May/June 2014

(Courtesy Nevada State Museum, Carson City, Nevada Department of Tourism and Cultural Affairs)

Life would have been hard for most Chinese immigrants in the American West, especially itinerant workers. Ryan Harrod of the University of Alaska Anchorage recently excavated 13 sets of skeletal remains from a Chinese graveyard at Carlin, Nevada, the district terminus for the Central Pacific Railroad. Such graves are rare, as remains were usually sent home to China. The individuals buried at Carlin had several signs of poor nutrition. They also showed evidence of years of grueling manual labor: highly developed muscle attachment points and joints with signs of deterioration. There was also blunt force trauma, from broken bones to a fatal head wound, which reflects the constant threat of physical violence they faced. “In general, just being Chinese at a time when there’s anti-Chinese sentiment in a fairly rural community in the West probably wasn’t that good a situation,” says Harrod.

Daily life might have been better in more established Chinatowns, but the Chinese still found themselves disadvantaged. “They were often denied access to public healthcare facilities and denied treatment by doctors,” says archaeologist Sarah Heffner, who examined seven collections of Chinese-American healthcare-related artifacts for her dissertation at the University of Nevada, Reno. In the collection from Lovelock, Nevada, at the Nevada State Museum, Heffner found more than 100 health-related artifacts. She found herbal materials used in Chinese medicine, such as turtle carapace, cuttlefish cuttlebones, snake bones, and bobcat bones (perhaps a local substitution for tiger bones, prized in traditional Chinese medicine).


There was also packaged Chinese medicine. One embossed single-dose vial had the name of a drugstore in Hong Kong and specified that it contained “deer’s tail,” “testes and penis of ursine seal,” and “tonify the kidney pills”—all associated with kidney health and treatment of impotence or premature ejaculation. The paper wrapper from another container was labeled “bao ji wan,” or “pills of relief,” and had a written warning that any attempts to copy the contents would result in a curse on the counterfeiter’s family.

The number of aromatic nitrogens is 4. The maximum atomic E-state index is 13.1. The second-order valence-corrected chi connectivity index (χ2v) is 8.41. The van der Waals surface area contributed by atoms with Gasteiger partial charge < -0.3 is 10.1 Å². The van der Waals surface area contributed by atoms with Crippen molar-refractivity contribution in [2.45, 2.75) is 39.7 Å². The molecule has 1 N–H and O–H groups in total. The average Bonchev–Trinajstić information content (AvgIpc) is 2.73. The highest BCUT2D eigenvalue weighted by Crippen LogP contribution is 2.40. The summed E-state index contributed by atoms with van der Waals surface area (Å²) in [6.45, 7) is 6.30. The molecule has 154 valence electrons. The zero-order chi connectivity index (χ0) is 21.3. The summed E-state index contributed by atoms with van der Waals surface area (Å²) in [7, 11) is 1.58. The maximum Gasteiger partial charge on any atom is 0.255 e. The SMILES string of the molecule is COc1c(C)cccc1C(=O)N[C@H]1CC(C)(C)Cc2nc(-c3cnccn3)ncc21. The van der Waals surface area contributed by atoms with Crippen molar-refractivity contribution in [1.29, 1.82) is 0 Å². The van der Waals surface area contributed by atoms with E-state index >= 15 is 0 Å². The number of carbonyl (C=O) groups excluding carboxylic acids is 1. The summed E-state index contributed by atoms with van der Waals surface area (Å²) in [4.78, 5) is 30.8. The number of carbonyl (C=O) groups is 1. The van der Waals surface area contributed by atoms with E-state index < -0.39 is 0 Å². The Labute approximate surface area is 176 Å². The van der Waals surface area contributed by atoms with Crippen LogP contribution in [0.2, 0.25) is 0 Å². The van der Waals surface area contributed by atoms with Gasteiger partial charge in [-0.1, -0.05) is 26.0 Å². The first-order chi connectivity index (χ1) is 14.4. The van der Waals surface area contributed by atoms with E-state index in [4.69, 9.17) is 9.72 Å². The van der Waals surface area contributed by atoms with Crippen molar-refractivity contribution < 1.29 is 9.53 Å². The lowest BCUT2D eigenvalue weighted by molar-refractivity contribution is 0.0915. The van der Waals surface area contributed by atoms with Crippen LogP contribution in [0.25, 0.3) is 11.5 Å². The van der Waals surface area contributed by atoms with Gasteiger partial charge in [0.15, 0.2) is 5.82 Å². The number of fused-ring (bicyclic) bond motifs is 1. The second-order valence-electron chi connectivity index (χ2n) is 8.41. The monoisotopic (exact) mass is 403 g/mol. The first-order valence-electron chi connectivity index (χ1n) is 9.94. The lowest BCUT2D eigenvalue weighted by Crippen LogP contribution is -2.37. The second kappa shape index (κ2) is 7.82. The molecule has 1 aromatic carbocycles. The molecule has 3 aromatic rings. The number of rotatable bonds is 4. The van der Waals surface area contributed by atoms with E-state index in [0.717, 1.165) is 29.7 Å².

In the Lovelock collection Heffner also saw Euro-American medicines, primarily bottles containing popular patent medicines such as Sloan’s Family Liniment and Perry Davis’s Vegetable Painkiller. Like the packaged Chinese medicines, these purported cure-alls would have been cheap and practical. “The list of ailments they treat goes on and on and on,” says Heffner. The use of both traditional Chinese treatments and American patent medicines is indicative of a lack of access to more formal healthcare. Not to mention that American patent medicines had a certain popularity because they could be up to 40 percent alcohol and exempt from taxes on spirits.


Single-dose vials like the ones that Heffner studied are common at Chinese sites in the West. Ray von Wandruszka, a chemist from the University of Idaho, is the first to look inside such vials. “Some still had stuff in them,” he says. One vial from Market Street Chinatown in San Jose contained a bright red residue that turned out to be cinnabar, a sulfide of mercury used to treat infections in Chinese medicine. “It’s really toxic, by the way,” von Wandruszka says. Another contained magnetite, used to make an elixir to “anchor and calm the spirit—relieve restlessness, palpitations, insomnia, tremors—improve hearing and vision—combat chronic asthma,” according to a modern sales pitch. These treatments are known as “stone drugs,” pure or mixed mineral powders, and many are still available online today.


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